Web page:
From ESPN, not The Onion:
Ex-NBA Star's Anti-Semitic Slurs Draw Suspension
Former NBA All-Star Micheal Ray Richardson appeared to be getting his life back on track after his league suspension in 1986 for drug use. He was coaching in the Continental Basketball Association and had led his team, the Albany Patroons [huh?], to the playoffs. But as they say: What goes up, must come down.
The Patroons have suspended Richardson for the rest of the CBA championship series for comments made to the Albany Times Union on Tuesday. Before Tuesdays game against the Yakima Sun Kings, Richardson made anti-Semitic comments to two reporters in his office when discussing the contract general manager Jim Coyne had offered him Monday to coach his team in the CBA and USBL.
"I've got big-time lawyers," Richardson said, according to the Times Union. "I've got big-time Jew lawyers."
When told by the reporters that the comment could be offensive to people because it plays to the stereotype that Jews are crafty and shrewd, he responded with, "Are you kidding me? They are. They've got the best security system in the world. Have you ever been to an airport in Tel Aviv? They're real crafty. Listen, they are hated all over the world, so they've got to be crafty."
And he continued, "They got a lot of power in this world, you know what I mean?" he said. "Which I think is great. I don't think there's nothing wrong with it. If you look in most professional sports, they're run by Jewish people. If you look at a lot of most successful corporations and stuff, more businesses, they're run by Jewish. It's not a knock, but they are some crafty people."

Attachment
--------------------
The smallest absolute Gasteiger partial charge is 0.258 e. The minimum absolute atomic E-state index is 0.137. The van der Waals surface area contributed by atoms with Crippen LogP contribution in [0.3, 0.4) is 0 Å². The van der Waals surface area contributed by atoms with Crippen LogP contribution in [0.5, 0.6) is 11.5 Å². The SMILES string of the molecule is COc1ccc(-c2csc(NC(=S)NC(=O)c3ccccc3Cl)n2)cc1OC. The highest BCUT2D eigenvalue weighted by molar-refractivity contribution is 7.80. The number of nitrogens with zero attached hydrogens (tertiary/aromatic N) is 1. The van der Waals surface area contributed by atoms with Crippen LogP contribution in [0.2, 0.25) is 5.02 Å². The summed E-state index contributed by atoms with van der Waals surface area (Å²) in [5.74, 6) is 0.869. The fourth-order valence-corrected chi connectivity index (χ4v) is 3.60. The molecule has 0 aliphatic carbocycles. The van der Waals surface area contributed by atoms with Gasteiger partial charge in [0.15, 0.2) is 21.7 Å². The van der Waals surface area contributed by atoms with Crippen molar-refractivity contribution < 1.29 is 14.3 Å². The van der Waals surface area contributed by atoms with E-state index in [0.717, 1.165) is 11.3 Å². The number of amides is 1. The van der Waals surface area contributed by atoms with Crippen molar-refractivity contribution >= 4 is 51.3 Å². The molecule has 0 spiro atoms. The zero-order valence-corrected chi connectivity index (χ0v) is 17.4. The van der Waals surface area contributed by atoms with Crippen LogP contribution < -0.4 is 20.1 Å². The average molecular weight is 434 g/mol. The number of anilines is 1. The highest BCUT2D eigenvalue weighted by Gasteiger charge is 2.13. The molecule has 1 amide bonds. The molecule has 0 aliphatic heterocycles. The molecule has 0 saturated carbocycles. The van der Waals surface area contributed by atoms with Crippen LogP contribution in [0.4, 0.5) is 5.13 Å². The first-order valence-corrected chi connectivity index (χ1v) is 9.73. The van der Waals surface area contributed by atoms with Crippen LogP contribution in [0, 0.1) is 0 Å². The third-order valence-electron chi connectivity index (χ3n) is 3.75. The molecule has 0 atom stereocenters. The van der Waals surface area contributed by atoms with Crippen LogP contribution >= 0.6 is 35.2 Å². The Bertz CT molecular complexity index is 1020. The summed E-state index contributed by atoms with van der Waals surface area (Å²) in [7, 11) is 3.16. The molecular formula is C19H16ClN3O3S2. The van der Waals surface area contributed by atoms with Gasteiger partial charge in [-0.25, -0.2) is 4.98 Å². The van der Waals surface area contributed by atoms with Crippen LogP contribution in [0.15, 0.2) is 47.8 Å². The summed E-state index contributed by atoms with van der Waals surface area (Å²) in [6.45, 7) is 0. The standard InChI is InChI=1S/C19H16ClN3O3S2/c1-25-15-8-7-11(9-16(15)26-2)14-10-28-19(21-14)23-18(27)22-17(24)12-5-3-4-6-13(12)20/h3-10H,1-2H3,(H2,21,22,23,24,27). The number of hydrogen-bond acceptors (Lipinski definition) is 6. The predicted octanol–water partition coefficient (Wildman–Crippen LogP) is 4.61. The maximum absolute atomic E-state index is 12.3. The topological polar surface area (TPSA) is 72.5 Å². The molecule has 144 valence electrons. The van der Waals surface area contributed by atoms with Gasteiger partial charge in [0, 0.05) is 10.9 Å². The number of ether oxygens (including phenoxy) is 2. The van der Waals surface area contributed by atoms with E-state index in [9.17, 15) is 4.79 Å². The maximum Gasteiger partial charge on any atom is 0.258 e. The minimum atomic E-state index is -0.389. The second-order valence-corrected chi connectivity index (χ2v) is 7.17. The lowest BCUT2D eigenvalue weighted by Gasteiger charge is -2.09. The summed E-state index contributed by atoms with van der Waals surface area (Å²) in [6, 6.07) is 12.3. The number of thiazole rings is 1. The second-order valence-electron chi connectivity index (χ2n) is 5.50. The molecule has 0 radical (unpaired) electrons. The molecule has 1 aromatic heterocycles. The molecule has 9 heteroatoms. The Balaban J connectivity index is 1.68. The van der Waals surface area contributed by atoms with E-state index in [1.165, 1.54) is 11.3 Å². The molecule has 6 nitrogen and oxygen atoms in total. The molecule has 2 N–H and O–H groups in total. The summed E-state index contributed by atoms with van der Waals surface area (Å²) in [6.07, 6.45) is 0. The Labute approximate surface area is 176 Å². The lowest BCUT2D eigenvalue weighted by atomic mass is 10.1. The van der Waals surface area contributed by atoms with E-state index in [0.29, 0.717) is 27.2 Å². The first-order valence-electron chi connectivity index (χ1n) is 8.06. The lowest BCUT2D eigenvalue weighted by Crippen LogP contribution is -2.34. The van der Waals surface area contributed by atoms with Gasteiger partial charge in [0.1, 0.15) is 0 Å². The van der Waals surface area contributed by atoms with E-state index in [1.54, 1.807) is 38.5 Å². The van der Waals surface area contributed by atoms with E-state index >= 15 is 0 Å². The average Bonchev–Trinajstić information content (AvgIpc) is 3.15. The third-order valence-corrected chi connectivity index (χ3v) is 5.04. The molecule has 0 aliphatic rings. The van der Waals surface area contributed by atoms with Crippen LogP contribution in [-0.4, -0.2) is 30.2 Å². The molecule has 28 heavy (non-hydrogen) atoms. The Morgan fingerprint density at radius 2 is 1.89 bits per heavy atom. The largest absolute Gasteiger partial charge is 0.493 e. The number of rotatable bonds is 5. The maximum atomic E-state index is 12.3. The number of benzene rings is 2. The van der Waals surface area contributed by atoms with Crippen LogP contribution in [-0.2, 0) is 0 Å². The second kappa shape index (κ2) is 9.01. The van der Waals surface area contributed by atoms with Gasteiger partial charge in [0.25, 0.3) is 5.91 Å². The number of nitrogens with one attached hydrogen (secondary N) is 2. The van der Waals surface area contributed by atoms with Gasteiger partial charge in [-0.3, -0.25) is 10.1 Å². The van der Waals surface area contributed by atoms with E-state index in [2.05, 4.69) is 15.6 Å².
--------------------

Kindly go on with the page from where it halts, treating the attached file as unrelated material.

Richardson defended himself against charges of anti-Semitism in the manner that is becoming traditional for accused sports stars, pointing out that one of his ex-wives was Jewish.
Obviously, these are not "anti-Semitic slurs," but pro-Semitic compliments. And, equally obviously, everybody knows what this poor bastard said is more or less true. Most obviously of all, that was his real crime: telling the truth.
Since nobody is more holier than thou than sportswriters (the whole point of spectator sports is our love of inequality, of finding out who is better than whom, so sportswriters are the single profession, this side of gender studies professors, quickest to denounce anybody who publicly mentions inequalities), there can be no mercy. This mental butterfly must be crushed on the wheel of political correctness.
It will be interesting to see if Jesse or Al (or Barack?) jumps into defend him Richardson, since he's black, so he's got that going for him, unlike all the white sportsmen ruined for purported anti-black prejudice, such as Paul Hornung who lost his radio job. It would be right and fitting if Alan Dershowitz offered to take his case pro bono, but I don't think that will happen.